Sponsored by campus groups Kuumba, the Black Student Union, the Student African-American Brotherhood (SAAB) and the Office of Student Life, the Wednesday, Feb. 18, visit by legendary hip-hop artist Chuck D., (a.k.a. Carlton Douglas Ridenhour) of the seminal group Public Enemy promises to be an engaging event for music fans, political activists, and anyone who is interested in the history and development of socially conscious hip-hop. The musical artist's presentation will also serve as a coat drive for the Gary community; while admission is free, audience members are asked to donate either a coat or a blanket to bring warmth to someone in the community who needs it during this particularly cold and snowy winter.
Ever since the debut of Public Enemy in the 1980s, Chuck D. has been an outspoken political activist and social critic whose interest in supporting and uplifting the African-American community has been apparent both in his music and in his off-stage activities. He is a prominent lecturer and commentator on hip-hop music and culture, and has been featured in a number of film and television documentaries. Chuck D.'s presentation at IU Northwest begins at 6 p.m. in the Savannah Auditorium, located at the south end of the Savannah Center, which sits at the southeast corner of the main campus parking lot at 33rd Avenue and Broadway in Gary. Seating is first-come, first-served.
The Tulsa Race Riot devastated the city's segregated Greenwood community, which had developed a remarkably successful financial district despite the limitations imposed on the African-American community by racism and segregation. This district later came to be referred to as the "Black Wall Street." More than 1,200 homes were destroyed in the event, which reportedly caused a total of nearly $2 million in damage in 1921 dollars. The Red Cross estimated that approximately 300 African-American citizens were killed in the rioting, along with 10 white citizens.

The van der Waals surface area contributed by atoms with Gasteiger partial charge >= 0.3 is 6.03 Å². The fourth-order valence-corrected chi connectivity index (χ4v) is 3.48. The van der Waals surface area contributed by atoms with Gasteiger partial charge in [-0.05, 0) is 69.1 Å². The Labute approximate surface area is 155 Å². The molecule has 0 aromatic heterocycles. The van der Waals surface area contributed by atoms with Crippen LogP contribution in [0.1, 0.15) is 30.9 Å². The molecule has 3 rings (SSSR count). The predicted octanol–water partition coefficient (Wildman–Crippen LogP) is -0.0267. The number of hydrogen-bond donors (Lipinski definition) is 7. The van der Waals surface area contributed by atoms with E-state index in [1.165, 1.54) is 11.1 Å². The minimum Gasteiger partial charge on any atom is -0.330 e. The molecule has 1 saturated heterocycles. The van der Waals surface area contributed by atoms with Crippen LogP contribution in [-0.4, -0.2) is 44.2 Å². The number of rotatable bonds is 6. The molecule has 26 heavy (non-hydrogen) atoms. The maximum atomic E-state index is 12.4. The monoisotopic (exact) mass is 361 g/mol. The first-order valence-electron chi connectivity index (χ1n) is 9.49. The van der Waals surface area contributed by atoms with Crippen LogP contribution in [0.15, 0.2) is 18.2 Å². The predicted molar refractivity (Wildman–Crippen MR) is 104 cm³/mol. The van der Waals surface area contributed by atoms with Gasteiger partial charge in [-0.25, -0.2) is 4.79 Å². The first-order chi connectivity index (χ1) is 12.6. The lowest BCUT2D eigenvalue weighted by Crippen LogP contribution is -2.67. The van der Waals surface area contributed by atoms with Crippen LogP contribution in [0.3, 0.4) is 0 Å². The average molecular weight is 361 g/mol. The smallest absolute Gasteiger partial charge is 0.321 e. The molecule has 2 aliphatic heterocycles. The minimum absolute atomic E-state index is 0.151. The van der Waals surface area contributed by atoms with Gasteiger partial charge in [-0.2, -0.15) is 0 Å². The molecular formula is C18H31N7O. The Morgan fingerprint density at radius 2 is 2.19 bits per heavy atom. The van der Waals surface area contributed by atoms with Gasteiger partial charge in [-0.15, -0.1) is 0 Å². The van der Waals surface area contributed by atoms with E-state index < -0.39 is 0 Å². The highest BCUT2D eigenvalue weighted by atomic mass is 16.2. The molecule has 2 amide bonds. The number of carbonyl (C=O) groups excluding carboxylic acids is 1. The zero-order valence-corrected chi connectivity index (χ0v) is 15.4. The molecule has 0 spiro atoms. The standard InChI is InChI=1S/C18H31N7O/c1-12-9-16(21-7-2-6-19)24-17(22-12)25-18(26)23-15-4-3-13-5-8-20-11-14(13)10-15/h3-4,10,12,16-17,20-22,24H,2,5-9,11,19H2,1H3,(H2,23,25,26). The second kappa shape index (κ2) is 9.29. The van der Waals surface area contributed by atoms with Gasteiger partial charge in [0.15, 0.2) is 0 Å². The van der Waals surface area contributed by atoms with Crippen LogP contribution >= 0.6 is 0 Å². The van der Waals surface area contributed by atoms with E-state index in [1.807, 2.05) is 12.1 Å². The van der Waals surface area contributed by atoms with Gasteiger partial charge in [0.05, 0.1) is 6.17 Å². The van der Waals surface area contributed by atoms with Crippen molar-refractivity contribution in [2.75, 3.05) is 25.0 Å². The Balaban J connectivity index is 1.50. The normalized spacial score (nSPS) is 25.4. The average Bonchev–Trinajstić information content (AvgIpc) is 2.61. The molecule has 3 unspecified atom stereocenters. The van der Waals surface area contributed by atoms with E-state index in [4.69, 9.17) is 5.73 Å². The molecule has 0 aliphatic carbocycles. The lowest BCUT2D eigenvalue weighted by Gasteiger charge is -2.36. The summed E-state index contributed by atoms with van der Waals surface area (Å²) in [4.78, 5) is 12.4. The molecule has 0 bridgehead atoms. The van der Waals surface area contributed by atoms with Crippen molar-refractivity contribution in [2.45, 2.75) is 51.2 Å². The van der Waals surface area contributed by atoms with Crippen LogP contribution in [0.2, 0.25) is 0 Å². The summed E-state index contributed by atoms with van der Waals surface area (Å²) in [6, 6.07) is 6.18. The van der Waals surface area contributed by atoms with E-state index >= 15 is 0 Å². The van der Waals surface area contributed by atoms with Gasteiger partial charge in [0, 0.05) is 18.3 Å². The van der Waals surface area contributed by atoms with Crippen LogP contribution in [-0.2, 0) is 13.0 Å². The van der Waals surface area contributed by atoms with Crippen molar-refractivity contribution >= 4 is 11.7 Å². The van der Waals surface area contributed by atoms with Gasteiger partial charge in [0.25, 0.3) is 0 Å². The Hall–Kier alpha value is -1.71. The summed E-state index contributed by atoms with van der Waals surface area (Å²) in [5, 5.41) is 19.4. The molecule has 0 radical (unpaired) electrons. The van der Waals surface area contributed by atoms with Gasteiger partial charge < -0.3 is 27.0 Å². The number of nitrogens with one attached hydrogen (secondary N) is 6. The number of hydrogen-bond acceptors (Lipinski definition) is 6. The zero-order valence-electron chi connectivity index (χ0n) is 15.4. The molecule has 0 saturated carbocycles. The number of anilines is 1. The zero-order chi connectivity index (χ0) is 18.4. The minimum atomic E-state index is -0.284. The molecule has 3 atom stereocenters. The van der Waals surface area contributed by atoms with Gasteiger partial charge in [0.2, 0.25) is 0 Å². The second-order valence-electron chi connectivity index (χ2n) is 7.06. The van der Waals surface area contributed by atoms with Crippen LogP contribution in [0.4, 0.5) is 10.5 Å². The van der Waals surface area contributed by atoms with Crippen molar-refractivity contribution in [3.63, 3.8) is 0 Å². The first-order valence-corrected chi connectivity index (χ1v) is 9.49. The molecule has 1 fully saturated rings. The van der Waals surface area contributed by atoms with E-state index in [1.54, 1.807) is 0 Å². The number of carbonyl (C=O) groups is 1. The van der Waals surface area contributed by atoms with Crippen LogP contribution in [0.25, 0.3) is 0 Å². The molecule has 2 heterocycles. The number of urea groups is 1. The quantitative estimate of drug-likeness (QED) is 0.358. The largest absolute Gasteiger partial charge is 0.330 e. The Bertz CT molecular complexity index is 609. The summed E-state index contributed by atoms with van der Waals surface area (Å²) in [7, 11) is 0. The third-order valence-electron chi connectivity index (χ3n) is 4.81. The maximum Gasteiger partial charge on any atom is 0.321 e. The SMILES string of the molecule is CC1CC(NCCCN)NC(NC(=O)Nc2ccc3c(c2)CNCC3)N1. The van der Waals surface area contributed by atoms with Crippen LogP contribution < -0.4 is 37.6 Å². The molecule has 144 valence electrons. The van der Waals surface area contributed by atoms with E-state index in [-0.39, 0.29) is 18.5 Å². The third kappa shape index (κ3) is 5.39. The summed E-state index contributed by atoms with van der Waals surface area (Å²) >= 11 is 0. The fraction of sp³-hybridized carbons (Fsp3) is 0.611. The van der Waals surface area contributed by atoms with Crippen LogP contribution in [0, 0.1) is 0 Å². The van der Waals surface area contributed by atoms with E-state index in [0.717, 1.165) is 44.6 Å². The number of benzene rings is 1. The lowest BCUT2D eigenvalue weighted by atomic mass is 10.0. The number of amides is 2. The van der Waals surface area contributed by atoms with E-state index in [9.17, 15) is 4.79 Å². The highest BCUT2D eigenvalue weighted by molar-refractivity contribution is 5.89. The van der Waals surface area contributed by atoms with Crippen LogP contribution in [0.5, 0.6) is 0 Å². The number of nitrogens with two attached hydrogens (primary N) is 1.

All events are free and open to the public and seating is on a first-come, first-served basis.
IPFW will host Still I Rise: Telling the Story of the Impact of African-American Literature on Education, Wednesday, Feb. 18, at noon at the Walb Student Union, Rooms G21-G21A. The event is free and open to the public.
Curtis Crisler, IPFW assistant professor of English; Sheila Cuffy, IPFW visiting lecturer of communications; and E. Scott Smiley, author/poet/education advocate, will discuss the topic. The event is sponsored by the Office of Diversity and Multicultural Affairs and is part of IPFW's Black History Month celebration. For a complete program of events, go to this site: http://www.ipfw.edu/odma/assets/documents/bhm/poster2009.pdf.
IUPUI is hosting an African-American Cultural Leadership Luncheon Thursday, Feb. 19, at the Campus Center.The luncheon will address issues facing diverse student organization leaders as well as provide valuable insight on ways to improve as a diverse leader on campus. Any student leader or those with a desire to serve in a leadership capacity are welcome. Log on to lead.iupui.edu to RSVP.
On Thursday, Feb.26, from 6-9 p.m. at Taylor Hall 115, the Black Student Union and the Latino Student Association will discuss stereotypes, myths, truths and commonalities on IUPUI's campus. All are welcome.
For other events, go to this web site: http://life.iupui.edu/ccl/campus-programming/bhm/.